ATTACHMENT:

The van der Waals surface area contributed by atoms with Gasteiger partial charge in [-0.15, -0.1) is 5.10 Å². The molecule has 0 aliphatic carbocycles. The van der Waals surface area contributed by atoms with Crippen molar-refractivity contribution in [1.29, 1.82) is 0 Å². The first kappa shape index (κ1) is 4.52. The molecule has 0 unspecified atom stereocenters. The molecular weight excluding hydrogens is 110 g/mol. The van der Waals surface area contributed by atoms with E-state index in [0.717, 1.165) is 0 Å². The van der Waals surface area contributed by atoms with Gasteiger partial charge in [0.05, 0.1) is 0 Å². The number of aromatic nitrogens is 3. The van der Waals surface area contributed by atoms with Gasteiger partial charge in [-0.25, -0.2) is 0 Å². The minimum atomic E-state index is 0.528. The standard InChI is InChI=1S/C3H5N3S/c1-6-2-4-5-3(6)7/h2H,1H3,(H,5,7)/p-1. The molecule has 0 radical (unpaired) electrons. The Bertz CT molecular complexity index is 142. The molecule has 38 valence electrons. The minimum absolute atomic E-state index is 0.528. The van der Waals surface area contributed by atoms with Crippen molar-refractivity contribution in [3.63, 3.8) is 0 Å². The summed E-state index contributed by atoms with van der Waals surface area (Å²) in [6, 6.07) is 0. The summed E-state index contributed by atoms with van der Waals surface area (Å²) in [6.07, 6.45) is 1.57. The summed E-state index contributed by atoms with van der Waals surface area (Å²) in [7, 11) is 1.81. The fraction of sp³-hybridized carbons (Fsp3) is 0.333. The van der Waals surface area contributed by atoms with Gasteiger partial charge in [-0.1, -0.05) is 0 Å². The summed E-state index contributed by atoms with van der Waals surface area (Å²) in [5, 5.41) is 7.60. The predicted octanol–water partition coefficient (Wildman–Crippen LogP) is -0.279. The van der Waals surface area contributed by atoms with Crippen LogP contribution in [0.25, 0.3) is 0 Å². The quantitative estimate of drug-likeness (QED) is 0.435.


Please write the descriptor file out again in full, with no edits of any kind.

The van der Waals surface area contributed by atoms with Gasteiger partial charge in [-0.15, -0.1) is 5.10 Å². The molecule has 0 aliphatic carbocycles. The van der Waals surface area contributed by atoms with Crippen molar-refractivity contribution in [1.29, 1.82) is 0 Å². The first kappa shape index (κ1) is 4.52. The molecule has 0 unspecified atom stereocenters. The molecular weight excluding hydrogens is 110 g/mol. The van der Waals surface area contributed by atoms with E-state index in [0.717, 1.165) is 0 Å². The van der Waals surface area contributed by atoms with Gasteiger partial charge in [0.05, 0.1) is 0 Å². The number of aromatic nitrogens is 3. The van der Waals surface area contributed by atoms with Gasteiger partial charge in [-0.25, -0.2) is 0 Å². The minimum atomic E-state index is 0.528. The standard InChI is InChI=1S/C3H5N3S/c1-6-2-4-5-3(6)7/h2H,1H3,(H,5,7)/p-1. The molecule has 0 radical (unpaired) electrons. The Bertz CT molecular complexity index is 142. The molecule has 38 valence electrons. The minimum absolute atomic E-state index is 0.528. The van der Waals surface area contributed by atoms with Crippen molar-refractivity contribution in [3.63, 3.8) is 0 Å². The summed E-state index contributed by atoms with van der Waals surface area (Å²) in [6, 6.07) is 0. The summed E-state index contributed by atoms with van der Waals surface area (Å²) in [6.07, 6.45) is 1.57. The summed E-state index contributed by atoms with van der Waals surface area (Å²) in [7, 11) is 1.81. The fraction of sp³-hybridized carbons (Fsp3) is 0.333. The van der Waals surface area contributed by atoms with Gasteiger partial charge in [-0.1, -0.05) is 0 Å². The summed E-state index contributed by atoms with van der Waals surface area (Å²) in [5, 5.41) is 7.60. The predicted octanol–water partition coefficient (Wildman–Crippen LogP) is -0.279. The van der Waals surface area contributed by atoms with Crippen LogP contribution in [0.25, 0.3) is 0 Å². The quantitative estimate of drug-likeness (QED) is 0.435.